In the beginning
One of the first things we begin to learn after we are born is what different sounds mean. As we grow, we become cognisant of words before we can form them ourselves. Our parents and others teach us routinely the intricacies of intonation and phrasing. We learn to adopt postures and facial expressions to elicit what we want. We learn to communicate. Later we are impelled to take up compulsory education managed through the state. Here we encounter the joys of learning by rote (repetition) designed to expropriate our unconscious nice and early, whilst it is at its most vulnerable. Times tables and the alphabet are the favourites taught by rhyme. These are the pill and the sugar, intended to get the unconscious mind conditioned to accept rote. Everything we learn from our first days at school is dependent upon our being adequately versed in the sums of the SUMMONS and the SPELLS of the alphabet.
Letter shapes are a vital consideration in communications. How they flow across the page influences the way your mind reacts to the content. Publishers think very carefully about the font they use depending on the subject matter they are presenting. Different letter styles evoke deeply ingrained reactions from whoever is reading the material. Times Roman and its relatives look authoritative, reliable and substantive, honest and good for you. It is a dominating masculine styled type but with a little flourish here and there in the design it says, “we are dependable, and not as authoritarian as we look, see…we are generous and light-hearted too. (We are insisting you believe that).” Employing this style of print encourages readers to believe and fully trust in the message being communicated. Government departments, religions, scholars even some conspiracy writers depend upon Roman style lettering. Even if they are telling us a load of round things we are more likely to believe what they are saying because they have used this style. The difference between most writers adopting Roman style and the authoritarian agents is that mostly the former have no intention to deceive or prejudice anyone; they merely regard the style as more noticeable i.e. attractive. The other advantage of flourishes (known as serifs) in letters for Darkness-inspired literature is that people tend to zip through the documents with fewer pauses for thought. For the very same reasons, and not that long ago presenting authoritative works in other than Latin met heavy punishments. This convention ensured the material stayed within the boy’s club. As Latin became less and less practical its groomed offspring Roman English (and other Roman dominated languages) took over.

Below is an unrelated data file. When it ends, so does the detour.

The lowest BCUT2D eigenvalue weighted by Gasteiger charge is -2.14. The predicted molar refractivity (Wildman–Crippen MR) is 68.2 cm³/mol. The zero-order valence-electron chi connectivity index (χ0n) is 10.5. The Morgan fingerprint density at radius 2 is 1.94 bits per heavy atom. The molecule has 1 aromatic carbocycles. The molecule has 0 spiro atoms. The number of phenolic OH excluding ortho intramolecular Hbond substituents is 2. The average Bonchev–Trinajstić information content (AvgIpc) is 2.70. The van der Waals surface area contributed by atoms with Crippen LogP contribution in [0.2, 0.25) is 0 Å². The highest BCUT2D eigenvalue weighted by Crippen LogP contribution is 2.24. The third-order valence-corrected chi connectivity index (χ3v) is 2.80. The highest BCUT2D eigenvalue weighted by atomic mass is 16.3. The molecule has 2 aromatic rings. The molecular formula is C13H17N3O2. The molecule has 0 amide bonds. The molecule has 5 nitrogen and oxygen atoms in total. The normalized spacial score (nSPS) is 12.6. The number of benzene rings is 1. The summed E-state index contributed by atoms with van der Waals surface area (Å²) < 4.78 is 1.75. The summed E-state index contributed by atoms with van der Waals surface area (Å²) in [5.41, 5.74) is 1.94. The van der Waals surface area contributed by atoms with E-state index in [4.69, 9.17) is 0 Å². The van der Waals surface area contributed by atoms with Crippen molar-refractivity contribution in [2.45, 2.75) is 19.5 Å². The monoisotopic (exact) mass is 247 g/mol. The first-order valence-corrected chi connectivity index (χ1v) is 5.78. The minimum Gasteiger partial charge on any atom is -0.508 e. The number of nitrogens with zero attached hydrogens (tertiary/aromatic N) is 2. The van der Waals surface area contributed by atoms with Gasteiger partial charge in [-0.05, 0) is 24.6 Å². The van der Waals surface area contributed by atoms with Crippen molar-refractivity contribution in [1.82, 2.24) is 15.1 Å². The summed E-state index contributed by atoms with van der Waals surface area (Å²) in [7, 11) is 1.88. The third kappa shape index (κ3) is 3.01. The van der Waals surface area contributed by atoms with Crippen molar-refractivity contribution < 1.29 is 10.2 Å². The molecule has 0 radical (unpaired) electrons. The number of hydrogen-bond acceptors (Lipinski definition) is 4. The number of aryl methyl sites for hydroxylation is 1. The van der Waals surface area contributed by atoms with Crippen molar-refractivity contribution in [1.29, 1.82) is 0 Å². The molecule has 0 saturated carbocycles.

Serfing the Serifs
On the whole letter shapes without serifs (sans-serifs) tend to plod across the page which tends to tire people. Unless the subject matter is particularly compelling books written in these styles are not ones that will be un-put-down-able. All of this is not an accident. The Roman templates for our alphabet are thoroughly ingrained in our unconscious both individually and socially. If you notice conventional Roman design letters have feet. Subliminally people associate letters without feet to be precarious, probably unsafe, and unreliable, they are missing something vital. The reader probably will not realise why they are receiving this impression but they will be and are being manipulated. Of course in reality the font has no influence on the veracity of what is being presented at all. That is just one indication of the power behind letter usage and the effects they have on people’s opinions. One of, perhaps the, most influential tome ever printed uses the Roman style, the Bible or rather the Bible. Notice the difference? The Roman style is Saturnine – aimed at being anti-feminine and anti-everyone. Look at the first example (Arial) softer, gentle and free looking encouraging you to look closely, if you feel like it. The second example (Times New Roman) is sharper, more solid and bunched up – the Darkness prefers you to think ‘composed’ – Like a man wearing Y-fronts! And you know what is inside them. Some people reading this will be saying yes but I prefer the Roman example. Consider why you prefer it? Maybe it is a programmed preference an implanted obstacle that prevents readers from thinking for their selves, being told what and how to think and all wrapped up in a letter design. Even if the material is controversial or enlightening if the type style is Roman you cannot be objective and once it’s in it’s in. You cannot unread it. Newspapers as well have used this trick for generations to manipulate public opinion. Aha! You might say, what about the internet? Roman style is rarely used. True, but other factors and influences are at work on a screen including technical ones. Screens are much wider, brighter and give off waves which all tire the eyes.